A monthly column about gay and lesbian travel

Top Travel Tips
for your next gay adventure

by Sasha Alyson

You can make the most of your next adventure vacation with a few basic rules of thumb -- that don't require extra cash.

Above: Asia's food markets are as fascinating as its temples -- but some travelers never think to enter the small shops.

The author: Sasha Alyson is the founder of Alyson Publications, the country's leading publisher of gay and lesbian books. He sold that company in 1995 to start Alyson Adventures, which specializes in active and adventure vacations for gay men and lesbians.

Also of interest:

Ideas for
Gay Adventure Travel

Table of Contents of Venturing Out columns

We all know (or assume) that more money will buy you a better vacation. But over the years, I've discovered that some of the best ways to get more from your vacation don't require extra cash -- merely a bit of effort. The following tips are among my favorite rules of thumb for travelers. Most of them are based on the idea that people, within reason and with few exceptions, want to get along. You want to show respect for your host culture, and they want to share their way of life. Our differences make us interesting, even vital, to each other.


Make a native friend before you go. Have someone to look up when you arrive. Traveling to Thailand? Tell the waitress at the local Thai restaurant. She may have a brother in Bangkok. New Zealand? Many gay organizations there host a website. France? You must know someone who spent a year in Paris. Once you have a few names, and assuming you have a common language, call or email them. Let them know when you'll be in town, and make a courteous request. Could you take them out for coffee for an hour? Most people will say yes. If you know of common interests, mention them. Then see what good things happen.


Break the ice. You're waiting at the airport, a restaurant, or a castle. If you greet both locals and other travelers, you might make a new friend, or have one of those serendipitous encounters that you treasure long after you've forgotten the museums and statues. Learning just a dozen words of the native language will smooth your journey: Hello, Good-bye. Thank you. Please. Sir, Ma'am, Miss. And, finally, learn to ask, "Do you speak English?" If they do, they probably want to practice. If they do not, then you've avoided the obnoxious travel sin of assuming that they should.


Learn basic local customs. Tipping is the first one to learn about. Even the small Berlitz guides include a few pages on this subject, and that's enough to prevent major embarrassments. Some actions, even simple hand signals that are common at home, can deeply offend someone in your host country. Don't make the O.K. sign in Italy; it's comparable to flipping your middle finger at someone in the States. Tipping is not expected in Japan. Pointing your feet at someone (when you sit on a temple floor for example) is highly insulting to Thais. Do yourself a big favor and read those few pages once before you depart -- and again after you've been in a new country for a day or two.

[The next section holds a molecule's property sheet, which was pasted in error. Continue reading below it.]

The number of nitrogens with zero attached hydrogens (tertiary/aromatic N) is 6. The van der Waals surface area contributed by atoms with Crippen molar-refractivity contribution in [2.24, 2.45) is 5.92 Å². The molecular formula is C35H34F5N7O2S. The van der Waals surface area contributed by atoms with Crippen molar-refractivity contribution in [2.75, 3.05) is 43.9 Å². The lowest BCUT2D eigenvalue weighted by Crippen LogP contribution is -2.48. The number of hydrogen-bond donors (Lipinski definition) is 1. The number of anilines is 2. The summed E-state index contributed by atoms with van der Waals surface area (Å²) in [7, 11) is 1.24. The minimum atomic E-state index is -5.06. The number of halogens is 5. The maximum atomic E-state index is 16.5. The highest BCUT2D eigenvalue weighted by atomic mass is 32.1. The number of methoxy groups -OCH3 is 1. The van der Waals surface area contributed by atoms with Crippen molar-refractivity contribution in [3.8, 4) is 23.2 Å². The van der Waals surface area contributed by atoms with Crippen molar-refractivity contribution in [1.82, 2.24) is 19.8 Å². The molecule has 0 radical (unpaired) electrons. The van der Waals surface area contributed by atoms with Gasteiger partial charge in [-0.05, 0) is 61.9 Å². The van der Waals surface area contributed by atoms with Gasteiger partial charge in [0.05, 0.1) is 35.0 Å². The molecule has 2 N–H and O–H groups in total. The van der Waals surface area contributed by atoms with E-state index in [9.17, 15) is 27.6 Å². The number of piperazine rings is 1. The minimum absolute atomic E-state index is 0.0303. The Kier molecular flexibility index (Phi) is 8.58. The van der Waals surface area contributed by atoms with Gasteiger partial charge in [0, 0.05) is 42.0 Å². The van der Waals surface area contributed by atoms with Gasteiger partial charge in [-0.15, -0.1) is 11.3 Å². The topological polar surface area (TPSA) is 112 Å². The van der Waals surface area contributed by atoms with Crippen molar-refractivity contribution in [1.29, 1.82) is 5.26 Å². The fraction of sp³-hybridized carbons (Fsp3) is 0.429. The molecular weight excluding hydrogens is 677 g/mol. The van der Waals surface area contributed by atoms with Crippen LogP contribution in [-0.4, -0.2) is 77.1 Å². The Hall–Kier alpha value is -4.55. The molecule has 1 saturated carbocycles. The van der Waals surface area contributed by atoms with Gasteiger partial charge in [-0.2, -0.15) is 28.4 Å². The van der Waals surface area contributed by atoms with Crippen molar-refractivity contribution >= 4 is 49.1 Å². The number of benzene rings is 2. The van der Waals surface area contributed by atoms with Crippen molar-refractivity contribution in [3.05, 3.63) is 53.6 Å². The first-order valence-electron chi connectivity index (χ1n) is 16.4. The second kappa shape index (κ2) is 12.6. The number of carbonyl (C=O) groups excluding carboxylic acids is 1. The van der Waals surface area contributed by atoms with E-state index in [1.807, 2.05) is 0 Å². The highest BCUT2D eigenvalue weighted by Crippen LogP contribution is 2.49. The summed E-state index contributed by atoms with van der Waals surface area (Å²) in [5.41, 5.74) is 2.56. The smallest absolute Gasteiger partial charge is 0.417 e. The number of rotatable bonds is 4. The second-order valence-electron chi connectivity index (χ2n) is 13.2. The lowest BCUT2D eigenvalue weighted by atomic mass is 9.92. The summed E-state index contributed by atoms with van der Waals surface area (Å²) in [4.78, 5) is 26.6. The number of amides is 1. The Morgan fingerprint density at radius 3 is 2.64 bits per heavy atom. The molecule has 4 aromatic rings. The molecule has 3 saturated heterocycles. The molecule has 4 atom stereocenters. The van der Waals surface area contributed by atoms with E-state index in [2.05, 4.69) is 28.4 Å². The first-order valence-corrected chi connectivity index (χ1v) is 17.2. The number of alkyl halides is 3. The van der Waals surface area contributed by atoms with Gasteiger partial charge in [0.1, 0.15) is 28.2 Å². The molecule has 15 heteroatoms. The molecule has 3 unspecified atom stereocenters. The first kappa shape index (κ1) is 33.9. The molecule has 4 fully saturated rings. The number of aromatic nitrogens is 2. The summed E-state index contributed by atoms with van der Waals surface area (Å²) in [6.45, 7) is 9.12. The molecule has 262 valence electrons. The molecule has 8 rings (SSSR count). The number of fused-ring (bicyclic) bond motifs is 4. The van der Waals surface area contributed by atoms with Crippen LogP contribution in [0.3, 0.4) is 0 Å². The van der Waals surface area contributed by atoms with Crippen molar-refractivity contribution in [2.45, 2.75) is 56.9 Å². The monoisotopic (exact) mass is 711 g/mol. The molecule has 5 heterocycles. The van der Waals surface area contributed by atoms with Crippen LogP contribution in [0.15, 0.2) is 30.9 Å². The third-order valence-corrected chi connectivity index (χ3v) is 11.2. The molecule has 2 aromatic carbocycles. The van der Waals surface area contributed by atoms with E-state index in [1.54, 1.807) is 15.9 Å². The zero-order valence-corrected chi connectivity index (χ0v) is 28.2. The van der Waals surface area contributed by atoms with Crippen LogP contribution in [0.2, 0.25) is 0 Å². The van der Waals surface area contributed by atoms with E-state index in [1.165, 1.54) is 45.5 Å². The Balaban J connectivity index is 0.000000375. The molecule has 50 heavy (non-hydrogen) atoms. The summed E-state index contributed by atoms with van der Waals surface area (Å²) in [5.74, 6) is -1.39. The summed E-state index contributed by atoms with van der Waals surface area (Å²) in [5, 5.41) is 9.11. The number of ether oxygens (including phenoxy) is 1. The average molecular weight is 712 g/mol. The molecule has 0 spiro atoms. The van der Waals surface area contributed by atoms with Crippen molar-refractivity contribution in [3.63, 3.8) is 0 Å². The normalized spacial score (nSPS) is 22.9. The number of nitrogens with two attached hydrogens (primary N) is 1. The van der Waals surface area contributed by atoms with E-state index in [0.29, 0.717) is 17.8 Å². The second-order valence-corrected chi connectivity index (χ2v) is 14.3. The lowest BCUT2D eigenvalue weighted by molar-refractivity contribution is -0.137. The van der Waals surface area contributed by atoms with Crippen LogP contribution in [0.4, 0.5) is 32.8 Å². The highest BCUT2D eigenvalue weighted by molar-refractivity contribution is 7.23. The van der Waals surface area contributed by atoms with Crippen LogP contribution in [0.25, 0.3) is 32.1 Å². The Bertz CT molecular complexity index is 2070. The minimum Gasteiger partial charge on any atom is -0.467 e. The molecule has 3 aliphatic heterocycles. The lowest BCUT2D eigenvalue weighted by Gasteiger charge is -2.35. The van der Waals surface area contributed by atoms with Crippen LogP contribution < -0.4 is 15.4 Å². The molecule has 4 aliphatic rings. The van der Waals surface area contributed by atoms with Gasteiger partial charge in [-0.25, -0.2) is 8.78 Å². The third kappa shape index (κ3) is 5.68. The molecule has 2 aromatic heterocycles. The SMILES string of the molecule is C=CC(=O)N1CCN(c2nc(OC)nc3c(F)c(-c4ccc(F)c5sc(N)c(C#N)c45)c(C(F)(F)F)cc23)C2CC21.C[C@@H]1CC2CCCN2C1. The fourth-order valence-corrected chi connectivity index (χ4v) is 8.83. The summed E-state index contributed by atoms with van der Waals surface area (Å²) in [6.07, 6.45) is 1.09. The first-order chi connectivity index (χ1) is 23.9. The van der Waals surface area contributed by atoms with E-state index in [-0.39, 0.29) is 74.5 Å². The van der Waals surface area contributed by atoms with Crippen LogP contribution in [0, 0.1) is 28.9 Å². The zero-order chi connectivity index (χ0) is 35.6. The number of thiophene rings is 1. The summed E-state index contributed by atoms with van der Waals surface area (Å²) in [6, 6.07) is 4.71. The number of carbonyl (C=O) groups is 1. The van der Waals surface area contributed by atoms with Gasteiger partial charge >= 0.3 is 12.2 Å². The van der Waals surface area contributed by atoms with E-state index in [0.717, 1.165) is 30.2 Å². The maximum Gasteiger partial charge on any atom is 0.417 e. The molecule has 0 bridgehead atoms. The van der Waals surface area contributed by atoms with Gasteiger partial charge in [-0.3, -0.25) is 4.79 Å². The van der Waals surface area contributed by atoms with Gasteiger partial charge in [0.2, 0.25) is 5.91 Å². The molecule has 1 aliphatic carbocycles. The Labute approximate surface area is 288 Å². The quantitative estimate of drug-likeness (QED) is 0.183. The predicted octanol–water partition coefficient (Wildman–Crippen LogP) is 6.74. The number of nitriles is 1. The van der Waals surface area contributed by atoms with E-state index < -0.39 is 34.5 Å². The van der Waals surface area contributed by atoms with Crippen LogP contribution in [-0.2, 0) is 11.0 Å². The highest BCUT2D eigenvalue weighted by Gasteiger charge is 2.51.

Take time to browse. You cannot absorb French culture from the top of the Eiffel Tower. Sure, you want to see the Parisian skyline, but also peruse the narrow streets, browse the local food markets, shops and cafes; study the local craftspeople at work, even if you are not buying. People-watch from an outdoor cafe or a park bench. Even if you do not speak the language, a visit to a bookstore showcases the culture and its values. It's a fascinating experience, one of the best places to learn. Enjoy your position as an outsider to make observations about the local culture.


Ask for information. Most people want to help a confused traveler. Beyond that, you will find that a simple request often affects a more generous exchange. I once asked for directions to a cafe, and was invited into someone's home for coffee instead! While these experiences are among my most treasured, I still regard such generosity with healthy caution. The instinct to help is sometimes too strong. Someone uncertain of the right way to the train station may point down the wrong road, only because they are so eager to assist you. I routinely ask directions twice, after I have passed the eyeshot of my first advisor.


Prepare for the unexpected. Murphy's Law is international, and things can go wrong on a trip. Carry at least two credit cards, and keep them in different places: One in your wallet in your back pocket, one in your fanny pack, perhaps a third in your suitcase. I organize traveler's checks and vital information in the same fashion. For a critical item such as your passport, designate a special place. After use, always return it to that spot as soon as possible.


A great vacation is not the perfect destination. It's an attitude! Wherever you travel, keep an open mind and smile. You may find that you save money and add great value by making new friends.

June, 1999

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Next Month: The Intimate Adventure: Gay Romantic Vacations